Sign in with
Sign up | Sign in

PC Processor Sales Expected to Grow Just Just 1.6% in 2013

By - Source: IDC | B 18 comments

Market researchers do not believe that the market conditions for microprocessor makers will improve anytime soon.

IDC's Shane Rau noted that processor revenue for mobile PCs, desktop PCs, and PC servers are forecast to grow 1.6 percent to $40.7 billion in 2013. Following 2.4 percent growth in 2012, the markets may further decline and the impacting "economic and technological inhibitors" will "continue through the first half of 2013".

The key problems are, according to Rau, the fact that "macroeconomic uncertainty has forced OEM and IT customers to reduce orders and focus on execution, and reduce expectations after the launch of Microsoft's Windows 8 operating system in late October", as well as delays in PC purchases caused by Windows 8. Rau also pointed to media tablets that negatively affect sales of low-end PCs.

"For vendors of microprocessors and other PC technologies, the future belongs to those who can best execute on a vision of what computing ultimately should be and how users assess the value to them," Rau said. "Vendors should strive for an increased perception of value so systems can be sold on their utility and not merely their price. Such a transformation requires time for assessment and education along the value chain. It also requires sustained investments in the PC ecosystem distinct from the investments going into the hot tablet ecosystem."

According to Rau, ARM will be able to take market share from Intel in its core markets, but its success will be very limited. IDC believes that ARM processors will capture a market share of 3.3 percent of mobile PC processors by 2016. In servers, ARM will hold 3.2 percent of the processor market by 2016, the market research firm projects.

 

Contact Us for News Tips, Corrections and Feedback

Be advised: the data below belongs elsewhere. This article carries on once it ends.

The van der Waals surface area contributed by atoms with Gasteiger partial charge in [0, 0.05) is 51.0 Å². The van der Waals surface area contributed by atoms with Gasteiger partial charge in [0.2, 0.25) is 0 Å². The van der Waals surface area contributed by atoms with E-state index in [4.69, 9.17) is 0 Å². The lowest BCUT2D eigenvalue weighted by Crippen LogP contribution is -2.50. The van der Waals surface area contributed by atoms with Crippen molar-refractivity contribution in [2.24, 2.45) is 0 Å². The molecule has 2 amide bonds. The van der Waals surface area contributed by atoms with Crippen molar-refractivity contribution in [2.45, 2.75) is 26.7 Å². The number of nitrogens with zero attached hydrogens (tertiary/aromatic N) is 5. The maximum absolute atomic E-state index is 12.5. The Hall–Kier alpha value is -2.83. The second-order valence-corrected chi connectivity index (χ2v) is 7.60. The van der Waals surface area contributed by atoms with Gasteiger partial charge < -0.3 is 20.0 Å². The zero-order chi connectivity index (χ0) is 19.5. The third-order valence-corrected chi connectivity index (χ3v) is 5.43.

Display 18 Comments.
This thread is closed for comments
Top Comments
  • 19 Hide
    mayankleoboy1 , January 21, 2013 6:32 AM
    they should be happy its growing by 1.6% and not falling by 3.2% .
  • 11 Hide
    Kryan , January 21, 2013 6:06 AM
    just just -.-

    Reviewing your article ftw. Btw, what happened to that job posting (which I applied for) re the article reviewing and spell checking and stuff? Whoever got the job is doing great... [/sarcasm]
Other Comments
  • 11 Hide
    Kryan , January 21, 2013 6:06 AM
    just just -.-

    Reviewing your article ftw. Btw, what happened to that job posting (which I applied for) re the article reviewing and spell checking and stuff? Whoever got the job is doing great... [/sarcasm]
  • 9 Hide
    stoogie , January 21, 2013 6:09 AM
    Wolfgang Gruener must have have Echolalia.
  • 19 Hide
    mayankleoboy1 , January 21, 2013 6:32 AM
    they should be happy its growing by 1.6% and not falling by 3.2% .
  • 5 Hide
    deadlockedworld , January 21, 2013 7:23 AM
    The clearly aren't counting tablets as PCs in this one. The tablet market will push the overall computing market up higher.
  • 3 Hide
    DjEaZy , January 21, 2013 7:41 AM
    ... just ramp up the production of AMD APU's for ultrathin laptops... and or... offer windows 7 with a new computer...
  • 6 Hide
    icemunk , January 21, 2013 7:58 AM
    Yes, because why would we upgrade for a measly 5-10% speed increase? We want the big gains back. Moore's law needs to make a comeback. I'm talking to you Intel
  • 4 Hide
    Anonymous , January 21, 2013 9:11 AM
    More eyes on Intel, coming from a happy although flabbergasted owner of Core i7 920 since 2008. It's been 4 years, and there STILL is nothing viable to upgrade my CPU to?! It's a mess of your own making, Intel.